The records from the Freedmen’s Bureau (1865-1872) are extremely valuable for researching some of the social, financial, and occupational transitions made by formerly enslaved African Americans after the Civil War. Their records include correspondence, reports (concerning educational, personal, health, and other matters), rosters, labor contracts, and more. In addition to revealing ancestral connections, these records can also help modern genealogists locate where their ancestors were once enslaved.
The Bureau’s aid extended beyond expanding access to vital services; they also increased formerly enslaved individuals’ access to social and legal processes. The Bureau both facilitated and recorded formal marital unions for free couples, even in areas that did not allow people of color to officially marry. Elaine C. Everly explains that though these records vary in number and consistency from state to state, they still document a wealth of information; prior to emancipation, any type of marital union was regulated by enslavers and likely unrecorded and unrecognized. Noralee Frankel further notes that the Bureau’s efforts to legally recognize these marriages allowed formerly enslaved women to access pensions and other formal assistance from the government, which in turn created more available documentation of their lives. Though these are both marriage records created through the Freedmen’s Bureau, the more standardized form came from Tennessee, while the informal, list-like marriage record came from Virginia. Regardless of the structure of the records, both contain pivotal information for genealogists, such as full name, birthplace, and family relations.
To either locate the Bureau’s records in digitized form (like the records above) or to find collection records online, researchers can search the National Archives and Records Administration’s catalog, or go to their Freedmen’s Bureau overview page. A number of other organizations also host images and records from the collection. This includes FamilySearch.org, a nonprofit that provides free access to genealogical records (with an account), and the National Museum of African American History and Culture through the Smithsonian, which utilizes crowdsourcing to help researchers comb through multiple Freedmen’s Bureau record sets at once. FamilySearch’s wiki (see: “United States Freedmen’s Branch Records”) provides extensive guidelines for using this page, including a collection overview, search guidance, and related articles. The wiki also includes an inventory for these records.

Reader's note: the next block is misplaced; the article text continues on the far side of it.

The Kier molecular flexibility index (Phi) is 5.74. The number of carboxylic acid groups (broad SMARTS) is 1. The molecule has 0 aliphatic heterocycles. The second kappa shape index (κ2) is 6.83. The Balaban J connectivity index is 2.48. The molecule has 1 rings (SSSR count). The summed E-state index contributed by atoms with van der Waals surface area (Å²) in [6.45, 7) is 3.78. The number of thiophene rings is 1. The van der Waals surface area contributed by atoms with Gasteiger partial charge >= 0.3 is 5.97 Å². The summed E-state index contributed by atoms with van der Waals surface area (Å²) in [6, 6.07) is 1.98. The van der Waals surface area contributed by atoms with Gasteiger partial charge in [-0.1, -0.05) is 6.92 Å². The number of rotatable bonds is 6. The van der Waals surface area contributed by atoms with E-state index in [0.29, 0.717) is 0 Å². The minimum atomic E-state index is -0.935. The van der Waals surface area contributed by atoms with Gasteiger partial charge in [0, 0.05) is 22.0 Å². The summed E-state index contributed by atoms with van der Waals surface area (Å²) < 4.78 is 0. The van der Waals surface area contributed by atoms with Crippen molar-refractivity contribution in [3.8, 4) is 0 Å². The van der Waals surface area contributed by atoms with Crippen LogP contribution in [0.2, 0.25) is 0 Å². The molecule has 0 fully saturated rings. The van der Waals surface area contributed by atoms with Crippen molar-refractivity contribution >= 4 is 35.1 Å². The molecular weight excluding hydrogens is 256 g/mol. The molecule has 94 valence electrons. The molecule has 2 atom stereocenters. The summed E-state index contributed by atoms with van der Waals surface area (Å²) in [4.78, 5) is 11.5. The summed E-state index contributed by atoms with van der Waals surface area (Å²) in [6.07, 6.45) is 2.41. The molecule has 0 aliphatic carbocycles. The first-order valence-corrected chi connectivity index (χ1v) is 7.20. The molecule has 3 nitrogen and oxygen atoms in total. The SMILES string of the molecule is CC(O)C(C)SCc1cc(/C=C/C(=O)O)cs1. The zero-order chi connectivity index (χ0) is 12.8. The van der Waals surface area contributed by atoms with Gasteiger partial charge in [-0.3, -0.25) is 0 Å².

For articles regarding the Freedmen’s Bureau and the many, many functions that could not be covered here, the National Archives and Records Administration has compiled a list of resources for researchers that provide more in-depth information about the Bureau and its effects. You can also find more resources compiled by Carnegie Library of Pittsburgh’s Local History and Genealogy Librarian, Kelsea Collins-Vavreck here.
You can sign up for a free library card here. Check out our Genealogy Library Guide. If you have any additional questions, you can contact a librarian through Facebook, Instagram or Twitter. You can also call us at 412.622.3114 or email us at email@example.com.